Where to Eat
Mozambique is known for some of the world’s best oceanic fare, and Maputo, unsurprisingly, has much to offer. For seafood lovers, it is mandatory to try their giant prawns and crayfish, both of which could be mistaken for lobsters, with a side of piquant, spicy piri piri sauce. Many Maputo insiders will tell you the best giant prawns in the city are served at Southern Sun Hotel’s new Evolve Restaurant; visit the swanky restaurant for international à la carte selections throughout the day, with premium buffets for breakfast and dinner. If you’re eating with a group, try tackling Evolve’s seafood platter, with calamari, line fish, and monstrous prawns and crayfish served on a bed of rice with all the fixings. No seafood lover should miss the Fish Market (Mercado de Peixe), where you’ll find plenty of fresh (sometimes still alive) catch in a truly unfussy atmosphere. Select your items, pay the vendors, and in-market restaurants will cook the seafood for you if you opt to nosh in their cheap and cheerful courtyard. It is worth taking one of the frequent-running ferries to Catembe (also a part of Maputo) to try the casual shack spot Restaurante Diogo, where you can sample classic Mozambican dishes directly on the beach and enjoy picture-perfect views of the city skyline from across Maputo Bay.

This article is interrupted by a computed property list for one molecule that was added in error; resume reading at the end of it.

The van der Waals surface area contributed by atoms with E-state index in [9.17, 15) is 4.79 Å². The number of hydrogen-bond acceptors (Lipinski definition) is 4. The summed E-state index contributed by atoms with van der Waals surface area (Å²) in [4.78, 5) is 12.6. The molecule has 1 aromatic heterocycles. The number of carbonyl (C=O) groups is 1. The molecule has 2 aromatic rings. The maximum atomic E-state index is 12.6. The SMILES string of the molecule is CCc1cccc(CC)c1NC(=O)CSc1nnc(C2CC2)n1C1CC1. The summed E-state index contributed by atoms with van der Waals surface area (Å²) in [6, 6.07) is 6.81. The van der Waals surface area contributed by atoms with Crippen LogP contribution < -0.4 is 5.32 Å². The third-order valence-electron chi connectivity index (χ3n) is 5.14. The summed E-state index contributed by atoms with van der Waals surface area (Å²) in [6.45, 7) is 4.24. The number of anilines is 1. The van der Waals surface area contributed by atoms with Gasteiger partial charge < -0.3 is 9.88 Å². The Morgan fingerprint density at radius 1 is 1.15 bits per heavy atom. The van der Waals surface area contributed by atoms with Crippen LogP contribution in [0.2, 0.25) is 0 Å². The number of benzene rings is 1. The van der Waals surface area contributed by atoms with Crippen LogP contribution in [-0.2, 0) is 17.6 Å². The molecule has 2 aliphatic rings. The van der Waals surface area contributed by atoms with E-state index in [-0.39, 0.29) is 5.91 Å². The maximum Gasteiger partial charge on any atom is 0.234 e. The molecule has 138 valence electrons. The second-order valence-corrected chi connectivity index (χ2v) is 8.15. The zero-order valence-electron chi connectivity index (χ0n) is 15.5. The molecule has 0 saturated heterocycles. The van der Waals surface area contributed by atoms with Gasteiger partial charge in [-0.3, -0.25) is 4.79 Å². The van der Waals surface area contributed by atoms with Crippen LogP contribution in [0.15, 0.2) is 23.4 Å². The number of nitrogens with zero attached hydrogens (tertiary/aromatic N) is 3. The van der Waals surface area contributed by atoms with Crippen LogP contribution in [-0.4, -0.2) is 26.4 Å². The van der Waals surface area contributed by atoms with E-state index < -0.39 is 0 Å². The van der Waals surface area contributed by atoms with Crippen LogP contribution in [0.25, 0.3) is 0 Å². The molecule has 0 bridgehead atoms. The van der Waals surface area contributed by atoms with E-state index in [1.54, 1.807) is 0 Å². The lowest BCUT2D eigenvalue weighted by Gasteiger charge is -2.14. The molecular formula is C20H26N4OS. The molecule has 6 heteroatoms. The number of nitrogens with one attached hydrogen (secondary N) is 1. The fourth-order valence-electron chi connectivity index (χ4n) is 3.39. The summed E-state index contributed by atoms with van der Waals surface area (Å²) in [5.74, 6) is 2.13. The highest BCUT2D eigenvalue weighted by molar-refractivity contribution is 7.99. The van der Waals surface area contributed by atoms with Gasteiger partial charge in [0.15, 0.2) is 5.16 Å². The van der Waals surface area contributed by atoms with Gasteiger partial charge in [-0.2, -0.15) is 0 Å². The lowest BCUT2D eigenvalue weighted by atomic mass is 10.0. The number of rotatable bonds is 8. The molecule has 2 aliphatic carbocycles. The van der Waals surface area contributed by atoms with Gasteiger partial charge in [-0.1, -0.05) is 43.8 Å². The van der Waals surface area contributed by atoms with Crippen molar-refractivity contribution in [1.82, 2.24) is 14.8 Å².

Maputo Waterfront Restaurant and Bar is a popular seaside choice for both locals and visitors with its robust menu, plentiful indoor and outdoor seating, swimming pool, and live music offered several days of the week. It is a great starting point to sample flagship Mozambican dishes such as chamusas (Mozambican samosas) and Zambeziana (Zambezi chicken in a light coconut sauce). Further along the same palm-lined promenade is Zambi, one of a handful of fine-dining options in Maputo. Zambi is a contemporary seafood haven best known for its seared tuna steak, giant prawns, and lobster dishes, and its quality and upscale reputation does indeed come with a price. Costa do Sol is a longstanding beachfront institution tucked far from the central city bustle. It’s a prime pit stop for eats or drinks before you jump into the lively beachside madness of Playa Costa del Sol, located just across the street.
Where to Stay
The city’s hotel of the moment is Southern Sun Maputo, a behemoth beachfront building that underwent a $35 million facelift late 2014. It now welcomes guests with updated, well-appointed rooms and stunning interiors throughout the property. Though newer hotels have arrived or are on the horizon, Southern Sun remains the only hotel in Maputo with covetable direct access to the beach along the posh Avenida Marginal. The shiny five-star Radisson Blu lies along the same avenue, and offers a contemporary luxe experience for savvy international travelers with the Indian Ocean a stone’s throw away.